Posted on: December 2, 2020, 04:50h.
Last updated on: December 2, 2020, 04:53h.
The Nevada Gaming Control Board (NGCB) voted during its Wednesday meeting to appeal a recent court decision that went in favor of disgraced casino tycoon Steve Wynn.
Clark County District Court Judge Adriana Escobar ruled last month that gaming regulators in Nevada no longer have any legal jurisdiction over the 78-year-old billionaire. Mr. Wynn in 2018 resigned from Wynn Resorts and sold off his stake in the casino empire he founded after allegations of decades of sexual misconduct came to light in a Wall Street Journal publication.
Wynn remains steadfast in his innocence, but the NGCB and its superior — the Nevada Gaming Commission (NGC) — are seeking to place a lifetime ban on him from ever doing business again in the state gaming industry. Nevada gaming officials are also seeking financial damages for his failure to adhere to state regulations.
During a lengthy remote meeting Wednesday, the three-member NGCB voted to appeal Judge Escobar’s ruling.
Following a 2019 probe conducted by the NGCB’s Investigations Division, the agency concluded that Mr. Wynn is not suitable to work in the casino industry. The inquiry pinpointed five counts of Mr. Wynn failing to adhere to Nevada’s gaming laws.
The NGCB recommended to the Nevada Gaming Commission that a lifetime ban be placed on Mr. Wynn, and the higher agency endorsed the motion. As a result, attorneys for Mr. Wynn sued the NGCB and NGG.
Judge Escobar determined that since Mr. Wynn is no longer involved in any capacity of the Silver State gaming industry, nor seeks to become involved, the state gaming regulators have no right to ban him. The judge added that the NGCB and NGC failed to support why they would have jurisdiction over someone not involved in the industry they regulate.
If the NGCB indeed appeals, the odds are long that the Nevada Supreme Court will take up the case. The state’s highest court accepted only 2.7 percent of the cases it was petitioned in 2019.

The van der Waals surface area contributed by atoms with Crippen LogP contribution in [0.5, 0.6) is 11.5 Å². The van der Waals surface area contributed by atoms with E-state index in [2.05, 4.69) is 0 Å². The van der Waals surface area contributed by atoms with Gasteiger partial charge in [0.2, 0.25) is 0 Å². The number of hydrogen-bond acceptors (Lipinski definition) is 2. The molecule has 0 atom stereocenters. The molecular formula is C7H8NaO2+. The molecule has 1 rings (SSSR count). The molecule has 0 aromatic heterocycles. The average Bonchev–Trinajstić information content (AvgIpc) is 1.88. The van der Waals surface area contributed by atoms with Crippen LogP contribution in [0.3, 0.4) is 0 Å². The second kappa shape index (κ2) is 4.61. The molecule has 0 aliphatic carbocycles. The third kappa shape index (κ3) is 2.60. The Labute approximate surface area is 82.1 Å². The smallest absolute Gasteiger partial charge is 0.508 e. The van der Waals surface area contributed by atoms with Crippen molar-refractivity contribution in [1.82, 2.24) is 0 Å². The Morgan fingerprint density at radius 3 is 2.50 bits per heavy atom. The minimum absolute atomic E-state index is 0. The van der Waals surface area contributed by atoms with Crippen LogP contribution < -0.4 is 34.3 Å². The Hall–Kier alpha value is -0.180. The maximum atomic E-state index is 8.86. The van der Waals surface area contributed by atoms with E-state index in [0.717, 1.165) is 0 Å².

New Man in Charge
Wednesday’s meeting was the first chaired by Brin Gibson, who was nominated by Nevada Gov. Steve Sisolak (D) in November. Gibson filled the vacancy left by Sandra Morgan Douglas, who stepped down in October from the agency to join the board of directors at Fidelity National Financial.
Gibson’s first chairing was dealt a significant matter in dealing with Mr. Wynn. Credited with helping transition Las Vegas from a seedy mob-run gambling town to a five-star, luxury entertainment destination, Mr. Wynn conceptualized and built many of the Strip’s most notable properties, including Bellagio, The Mirage, Treasure Island, and Wynn Las Vegas and Encore.
Gibson knows the law well, as he served as Sisolak’s general counsel from January 2019 through January 2020. He was previously first attorney general and chief of the Gaming Division within the Nevada Attorney General’s Office.
Gibson follows two women heading the NGCB. Morgan preceded Becky Harris, who was the first female in Nevada history to chair the NGCB. Morgan was the first black woman to occupy the role.